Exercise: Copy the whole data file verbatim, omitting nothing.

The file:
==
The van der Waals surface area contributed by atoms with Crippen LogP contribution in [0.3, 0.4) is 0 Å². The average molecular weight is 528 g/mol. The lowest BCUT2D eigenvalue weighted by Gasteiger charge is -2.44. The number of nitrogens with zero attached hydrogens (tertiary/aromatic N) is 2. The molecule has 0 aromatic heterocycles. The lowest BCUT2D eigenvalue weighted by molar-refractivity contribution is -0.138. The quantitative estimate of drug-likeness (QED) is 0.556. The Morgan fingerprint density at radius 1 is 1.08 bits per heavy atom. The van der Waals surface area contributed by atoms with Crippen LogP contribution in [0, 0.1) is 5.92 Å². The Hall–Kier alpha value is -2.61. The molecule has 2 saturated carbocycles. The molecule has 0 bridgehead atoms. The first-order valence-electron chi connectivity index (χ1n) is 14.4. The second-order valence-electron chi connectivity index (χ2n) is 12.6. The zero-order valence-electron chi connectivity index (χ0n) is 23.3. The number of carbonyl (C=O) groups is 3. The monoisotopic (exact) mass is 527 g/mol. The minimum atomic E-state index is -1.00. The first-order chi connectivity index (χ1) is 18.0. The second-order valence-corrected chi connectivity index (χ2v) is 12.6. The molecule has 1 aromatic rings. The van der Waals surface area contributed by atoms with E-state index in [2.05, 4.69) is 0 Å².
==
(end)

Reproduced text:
The van der Waals surface area contributed by atoms with Crippen LogP contribution in [0.3, 0.4) is 0 Å². The average molecular weight is 528 g/mol. The lowest BCUT2D eigenvalue weighted by Gasteiger charge is -2.44. The number of nitrogens with zero attached hydrogens (tertiary/aromatic N) is 2. The molecule has 0 aromatic heterocycles. The lowest BCUT2D eigenvalue weighted by molar-refractivity contribution is -0.138. The quantitative estimate of drug-likeness (QED) is 0.556. The Morgan fingerprint density at radius 1 is 1.08 bits per heavy atom. The van der Waals surface area contributed by atoms with Crippen LogP contribution in [0, 0.1) is 5.92 Å². The Hall–Kier alpha value is -2.61. The molecule has 2 saturated carbocycles. The molecule has 0 bridgehead atoms. The first-order valence-electron chi connectivity index (χ1n) is 14.4. The second-order valence-electron chi connectivity index (χ2n) is 12.6. The zero-order valence-electron chi connectivity index (χ0n) is 23.3. The number of carbonyl (C=O) groups is 3. The monoisotopic (exact) mass is 527 g/mol. The minimum atomic E-state index is -1.00. The first-order chi connectivity index (χ1) is 18.0. The second-order valence-corrected chi connectivity index (χ2v) is 12.6. The molecule has 1 aromatic rings. The van der Waals surface area contributed by atoms with E-state index in [2.05, 4.69) is 0 Å².